Do 13 years later I have let go of it all. My children don't no them and we don't see them, it caused us both stress and dh said he wasn't going to make anymore phone calls etc and see if we here from them .. well it's been 3 years and nothing... and you no what it's stress free and no more arguments.

What I'm trying to say is let go of it, it's there problem not yours. They will miss out on your lovely children and can live with that, you have tried that's all you can do.

My children asked once and I kind of told them the truth without hurting them that they just aren't the nicest people and they are fine with that smile

Bee182814 Wed 11-May-16 17:40:38

Thanks for your replies so much! Relieved to hear that I'm not a total nutcase/cow!

Yes, Blanche you're right, we're going to meet a child minder tomorrow with a view to him doing 2 days a week. Hopefully then she might be up for occasional weekend babysitting too. It does just make me so sad, my son is lovely (obviously I would say that!) And asks for them all the time and I don't want his feelings hurt sad better now than when he's older I guess.

CharlieSierra Wed 11-May-16 17:44:00

Are they doing childcare for SIL while she's at work? And working/caring the rest of the time? And you're not working? I can kind of see why they'd be tired and not that keen on taking on any extra work, especially as you are a full time mother and looking for help from them who are older than you and have a lot more on their plate.

OurBlanche Wed 11-May-16 17:45:33

Hopefully then she might be up for occasional weekend babysitting too. Your next step will be to stop hoping... they won't change. For whatever reason SIL has them, you and your OH do not. That sort of favoritism never changes and anyone who points out the bleeding obvious becomes the bad guy!

As for your littley 'un. He won't notice them not being there if you are matter of fact about it, as flippy said.

It's your OH that will need most time and support. Mine always knew he was the family scapegoat but it took decades before he lost his patience and just stopped trying. He still needs a little support to maintain his composure, in his mid 50s smile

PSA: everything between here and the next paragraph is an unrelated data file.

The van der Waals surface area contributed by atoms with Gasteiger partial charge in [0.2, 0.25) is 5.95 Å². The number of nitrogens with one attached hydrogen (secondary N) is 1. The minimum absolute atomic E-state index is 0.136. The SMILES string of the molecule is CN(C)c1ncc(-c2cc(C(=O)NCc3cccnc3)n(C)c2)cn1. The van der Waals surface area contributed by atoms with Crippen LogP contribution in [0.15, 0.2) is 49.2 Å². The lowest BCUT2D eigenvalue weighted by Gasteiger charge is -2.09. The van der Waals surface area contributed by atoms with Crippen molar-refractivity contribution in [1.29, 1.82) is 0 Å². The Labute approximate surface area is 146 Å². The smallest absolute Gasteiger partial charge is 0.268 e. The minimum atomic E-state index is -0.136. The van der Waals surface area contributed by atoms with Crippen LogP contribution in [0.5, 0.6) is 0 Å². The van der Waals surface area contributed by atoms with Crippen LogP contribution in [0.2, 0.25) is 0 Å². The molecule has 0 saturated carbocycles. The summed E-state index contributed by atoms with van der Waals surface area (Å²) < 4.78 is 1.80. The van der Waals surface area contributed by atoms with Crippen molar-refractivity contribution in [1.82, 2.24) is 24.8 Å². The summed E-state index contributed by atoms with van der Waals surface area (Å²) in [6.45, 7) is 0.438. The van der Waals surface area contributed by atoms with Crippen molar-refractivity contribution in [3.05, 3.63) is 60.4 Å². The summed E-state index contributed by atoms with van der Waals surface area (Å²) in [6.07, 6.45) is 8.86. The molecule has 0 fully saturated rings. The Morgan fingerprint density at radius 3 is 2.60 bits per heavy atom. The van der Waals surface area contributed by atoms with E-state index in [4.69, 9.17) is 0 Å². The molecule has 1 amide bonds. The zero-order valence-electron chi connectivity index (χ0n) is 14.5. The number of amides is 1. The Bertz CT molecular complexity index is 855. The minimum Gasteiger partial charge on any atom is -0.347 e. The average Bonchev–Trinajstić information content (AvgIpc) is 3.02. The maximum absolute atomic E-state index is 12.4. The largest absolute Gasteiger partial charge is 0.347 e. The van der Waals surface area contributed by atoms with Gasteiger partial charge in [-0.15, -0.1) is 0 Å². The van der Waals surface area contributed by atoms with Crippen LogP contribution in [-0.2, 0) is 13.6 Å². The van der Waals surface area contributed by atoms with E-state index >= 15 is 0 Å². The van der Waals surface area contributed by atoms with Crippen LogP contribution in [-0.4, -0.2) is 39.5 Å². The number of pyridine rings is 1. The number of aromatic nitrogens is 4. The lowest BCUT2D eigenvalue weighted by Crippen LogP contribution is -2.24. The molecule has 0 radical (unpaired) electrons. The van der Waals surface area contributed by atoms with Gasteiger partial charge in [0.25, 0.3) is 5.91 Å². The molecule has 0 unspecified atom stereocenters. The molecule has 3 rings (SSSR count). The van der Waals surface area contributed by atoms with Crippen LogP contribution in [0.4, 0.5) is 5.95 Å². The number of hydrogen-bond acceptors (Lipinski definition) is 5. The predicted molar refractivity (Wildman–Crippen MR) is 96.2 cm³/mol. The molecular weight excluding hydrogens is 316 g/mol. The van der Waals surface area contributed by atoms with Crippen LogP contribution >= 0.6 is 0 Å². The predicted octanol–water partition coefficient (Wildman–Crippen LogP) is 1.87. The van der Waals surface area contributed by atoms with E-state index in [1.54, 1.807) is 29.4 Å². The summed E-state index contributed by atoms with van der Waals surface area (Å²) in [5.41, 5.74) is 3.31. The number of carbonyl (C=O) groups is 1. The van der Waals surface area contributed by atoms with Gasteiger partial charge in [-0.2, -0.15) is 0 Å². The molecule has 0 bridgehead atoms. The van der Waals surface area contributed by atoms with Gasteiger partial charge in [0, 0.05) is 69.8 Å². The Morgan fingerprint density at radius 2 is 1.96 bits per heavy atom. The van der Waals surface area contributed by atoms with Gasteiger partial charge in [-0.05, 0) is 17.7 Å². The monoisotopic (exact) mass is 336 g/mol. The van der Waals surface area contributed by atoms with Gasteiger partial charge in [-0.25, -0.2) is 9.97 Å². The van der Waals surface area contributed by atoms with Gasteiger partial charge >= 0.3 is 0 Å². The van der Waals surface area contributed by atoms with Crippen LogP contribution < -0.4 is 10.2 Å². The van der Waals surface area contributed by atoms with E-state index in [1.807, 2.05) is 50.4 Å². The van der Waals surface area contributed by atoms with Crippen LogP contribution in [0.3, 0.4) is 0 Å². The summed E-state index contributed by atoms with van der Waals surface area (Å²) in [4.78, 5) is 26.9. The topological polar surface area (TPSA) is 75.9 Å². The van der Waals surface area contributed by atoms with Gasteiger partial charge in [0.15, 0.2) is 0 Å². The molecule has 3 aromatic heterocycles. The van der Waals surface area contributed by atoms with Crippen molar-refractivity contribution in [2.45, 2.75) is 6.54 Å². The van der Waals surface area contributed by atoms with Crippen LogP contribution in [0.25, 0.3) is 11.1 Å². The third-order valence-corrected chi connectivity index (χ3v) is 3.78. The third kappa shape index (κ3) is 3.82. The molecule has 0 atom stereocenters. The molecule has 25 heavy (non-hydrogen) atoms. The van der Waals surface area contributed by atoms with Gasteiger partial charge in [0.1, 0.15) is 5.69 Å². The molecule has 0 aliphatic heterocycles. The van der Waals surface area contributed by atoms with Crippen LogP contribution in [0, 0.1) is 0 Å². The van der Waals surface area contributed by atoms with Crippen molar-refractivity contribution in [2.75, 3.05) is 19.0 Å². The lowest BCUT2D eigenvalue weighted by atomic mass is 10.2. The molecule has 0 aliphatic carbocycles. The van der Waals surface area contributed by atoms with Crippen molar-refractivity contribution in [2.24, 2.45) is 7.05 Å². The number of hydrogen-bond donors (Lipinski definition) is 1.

She means the childminder might be up for weekend babysitting.

Bee182814 Wed 11-May-16 17:59:06

Yes Charlie SIL works and I am SAHM. I went back to work post maternity leave at the same time as SIL and have had to give e it up as can't afford to pay for childcare while I'm there (my wages wouldn't even cover it!) SIL is in the same position as me but they get preference which is what upsets me. If I did as my SIL did working 3 days a week with no childcare cost we would have been able to afford to move before DC2 arrived but as they've given their preference to them that's obviously not been possible.

Yes Blanche need to learn to be more self sufficient smile

Buggers Wed 11-May-16 18:15:45

Is SIL a single parent?

Bee182814 Wed 11-May-16 18:39:52

No buggers she's married but her two youngest are twins!

Thymeout Wed 11-May-16 19:02:58

I can see why you'd feel hurt, but, tbh, your inlaws have got a lot on their plate and there are only so many hours in the week.

You have one dc and your sil has three. Childcare for twins would have been twice as expensive for her than for you. Were they already looking after her eldest when the twins were born? From your inlaws' pov, sil would have needed their help more and I think you're being a bit unreasonable to expect equal shares of their time. Not so much a 'preference' as a necessity.

I do think they should make more effort at weekends, but I think circumstances are partly to blame for how things are working out.

Bee182814 Wed 11-May-16 19:20:29

Yes I think my SIL does definitely need them more Thyme, absolutely! Hence I gave up work without really saying anything to them about it. Its more the weekends that were a bit baffled by, they both have seperate hobbies though which take up a lot if time at weekends and evenings on top of everything else. They did look after the oldest before twins came along so maybe it was just always agreed that was what was going to happen. Maybe it's all none of my business. Perhaps I feel Resentful that I don't have anyone in my life to support me the way that they do her. Maybe I also slightly resent that since her twins arrived no one has paid my DS a moments attention (let's face it, new born twins are far more exciting than a 6 month old!) I have resisted saying anything or thinking too much about it until my OH got upset about it a few days ago after he had had a couple of glasses of wine and said that he felt left out, unsupported and as if his sister was taking the piss a bit. That's what's really got to me I think!

SpongeCakeBigPants Wed 11-May-16 19:24:56

Why don't you try to build up your and your sons relationship with them by inviting them over for a few hours at the weekend more regularly so they can spend time with your family without other grandchildren around?

Maybe once you are seeing them regularly for social reasons then you could re-approach the subject of them looking after your son while your in labor and on the odd weekend and try and reason with them.